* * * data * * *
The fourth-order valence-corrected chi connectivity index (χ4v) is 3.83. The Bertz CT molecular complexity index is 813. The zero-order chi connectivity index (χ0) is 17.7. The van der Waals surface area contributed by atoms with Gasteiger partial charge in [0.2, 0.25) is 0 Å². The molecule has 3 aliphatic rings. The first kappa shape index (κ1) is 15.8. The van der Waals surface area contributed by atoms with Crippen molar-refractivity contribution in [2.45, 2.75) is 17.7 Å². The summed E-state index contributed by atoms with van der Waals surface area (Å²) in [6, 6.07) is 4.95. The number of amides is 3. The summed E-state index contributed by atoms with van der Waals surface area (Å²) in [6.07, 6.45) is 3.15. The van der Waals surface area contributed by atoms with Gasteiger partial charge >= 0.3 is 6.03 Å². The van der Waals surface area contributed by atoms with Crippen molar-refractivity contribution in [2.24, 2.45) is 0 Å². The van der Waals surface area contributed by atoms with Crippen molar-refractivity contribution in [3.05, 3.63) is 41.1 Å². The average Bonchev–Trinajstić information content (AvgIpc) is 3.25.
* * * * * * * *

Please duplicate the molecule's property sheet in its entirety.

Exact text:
The fourth-order valence-corrected chi connectivity index (χ4v) is 3.83. The Bertz CT molecular complexity index is 813. The zero-order chi connectivity index (χ0) is 17.7. The van der Waals surface area contributed by atoms with Gasteiger partial charge in [0.2, 0.25) is 0 Å². The molecule has 3 aliphatic rings. The first kappa shape index (κ1) is 15.8. The van der Waals surface area contributed by atoms with Crippen molar-refractivity contribution in [2.45, 2.75) is 17.7 Å². The summed E-state index contributed by atoms with van der Waals surface area (Å²) in [6, 6.07) is 4.95. The number of amides is 3. The summed E-state index contributed by atoms with van der Waals surface area (Å²) in [6.07, 6.45) is 3.15. The van der Waals surface area contributed by atoms with Gasteiger partial charge >= 0.3 is 6.03 Å². The van der Waals surface area contributed by atoms with Crippen molar-refractivity contribution in [2.24, 2.45) is 0 Å². The van der Waals surface area contributed by atoms with Crippen molar-refractivity contribution in [3.05, 3.63) is 41.1 Å². The average Bonchev–Trinajstić information content (AvgIpc) is 3.25.